But for me, the biggest problem was that these tweets essentially accused me (and programming) not just of getting it wrong, but of over-dramatizing and exaggerating the situation. They implied, too, that I was so wrapped up in my own wheelchair focus that I was ignoring the needs of Deaf attendees and those with hearing problems, and unwilling to provide accessibility to others. They implied that I was somehow unaware that there are many types of accessibility.
This was not a great feeling. But in the interests of trying to get the facts straight, I did retweet some of Mary Robinette’s tweets – while pointing out again that this did not address the glaring issue of everything else that Programming said in their email. A few people attacked me for posting without checking all the facts.
Friday morning I heard from one of fellow panelists. Mary Robinette, not me, and not Programming, had misunderstood.
The panel setup in question was a microphone attached to a podium. Panelists were taking turns coming up to the podium. They did not have a microphone that could be passed around. I would have had difficulties getting to the panelist area (this was confirmed by multiple witnesses) and the setup was not accessible to me.
I tweeted about this, too. This time, Mary Robinette did not respond, though she left her original tweets up. And naturally, my tweets confirming that the setup was inaccessible got fewer retweets than the original exchange and Mary Robinette’s “you’re wrong” responses.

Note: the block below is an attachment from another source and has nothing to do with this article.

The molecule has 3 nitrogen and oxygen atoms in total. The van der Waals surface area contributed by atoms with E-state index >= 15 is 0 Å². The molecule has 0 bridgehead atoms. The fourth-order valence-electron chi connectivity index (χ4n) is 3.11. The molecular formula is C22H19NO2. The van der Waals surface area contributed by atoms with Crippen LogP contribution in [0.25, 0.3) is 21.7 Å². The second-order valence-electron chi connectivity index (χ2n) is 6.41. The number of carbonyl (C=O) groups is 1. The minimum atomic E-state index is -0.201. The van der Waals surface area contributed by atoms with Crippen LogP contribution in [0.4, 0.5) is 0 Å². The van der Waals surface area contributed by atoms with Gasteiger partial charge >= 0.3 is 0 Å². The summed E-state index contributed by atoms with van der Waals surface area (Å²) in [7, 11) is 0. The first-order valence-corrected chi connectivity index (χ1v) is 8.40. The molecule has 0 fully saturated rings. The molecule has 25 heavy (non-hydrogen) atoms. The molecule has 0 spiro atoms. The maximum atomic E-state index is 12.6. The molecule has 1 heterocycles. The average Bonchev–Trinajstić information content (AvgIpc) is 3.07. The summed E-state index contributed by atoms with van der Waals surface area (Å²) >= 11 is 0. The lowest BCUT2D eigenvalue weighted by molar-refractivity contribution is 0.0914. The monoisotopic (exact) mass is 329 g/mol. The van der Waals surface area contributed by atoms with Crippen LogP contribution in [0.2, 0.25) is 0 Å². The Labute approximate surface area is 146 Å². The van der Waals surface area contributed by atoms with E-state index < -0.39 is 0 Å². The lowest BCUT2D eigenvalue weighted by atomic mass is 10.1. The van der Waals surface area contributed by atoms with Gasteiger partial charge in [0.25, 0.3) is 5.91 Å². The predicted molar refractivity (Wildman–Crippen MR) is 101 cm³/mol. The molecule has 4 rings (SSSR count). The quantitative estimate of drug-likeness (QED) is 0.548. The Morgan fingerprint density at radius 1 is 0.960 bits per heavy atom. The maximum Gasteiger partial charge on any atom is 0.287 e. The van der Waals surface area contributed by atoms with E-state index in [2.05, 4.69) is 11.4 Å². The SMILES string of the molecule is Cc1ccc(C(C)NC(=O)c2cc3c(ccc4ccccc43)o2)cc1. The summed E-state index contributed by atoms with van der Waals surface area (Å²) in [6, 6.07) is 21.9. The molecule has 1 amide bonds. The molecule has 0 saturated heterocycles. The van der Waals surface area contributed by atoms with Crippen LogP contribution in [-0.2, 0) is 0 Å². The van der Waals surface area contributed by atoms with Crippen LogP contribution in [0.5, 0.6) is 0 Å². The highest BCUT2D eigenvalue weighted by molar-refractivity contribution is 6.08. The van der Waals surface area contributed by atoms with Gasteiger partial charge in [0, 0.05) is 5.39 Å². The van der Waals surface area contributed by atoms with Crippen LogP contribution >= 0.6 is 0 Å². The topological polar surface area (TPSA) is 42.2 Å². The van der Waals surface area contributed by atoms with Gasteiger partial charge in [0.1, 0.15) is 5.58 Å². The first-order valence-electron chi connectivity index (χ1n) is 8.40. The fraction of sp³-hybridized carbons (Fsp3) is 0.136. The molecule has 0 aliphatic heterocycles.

I expect people were just exhausted about the whole thing. I can’t blame them. I feel the same way.
As I noted in my third email to Mary Robinette and other Worldcon heads:
“Leaving aside the impact that these responses had to my general and professional reputation, this sort of response reinforces a very real problem faced by disabled people on a regular basis: being accused of exaggerating or misunderstanding a situation. This total focus on insisting that no, the panel WAS accessible – again, making me out to be the person in the wrong here – also failed to address the very serious concern I had regarding the statement from Programming stating that despite this, Programming hoped I would provide the DisCon III experience that our attending members expect.”
As of this writing, I have not received a response to this email.
Worldcon and its members can and have responded to previous concerns. When The Wheel of Time series was nominated for the Hugo for Best Novel, for instance, the members created a new Hugo category for Best Series, to eliminate the inherent issues with comparing a lengthy series to a single novel. When the Sad and Rabid Puppies attempted to take over the Hugos, the members resisted – and won. When the Helsinki Worldcon attracted far more attendees than expected, Helsinki managed – sort of – to get more event space in the middle of the convention, and did the until then unthinkable step of locking down new memberships. Con New Zealand pivoted to a virtual convention during Covid-19.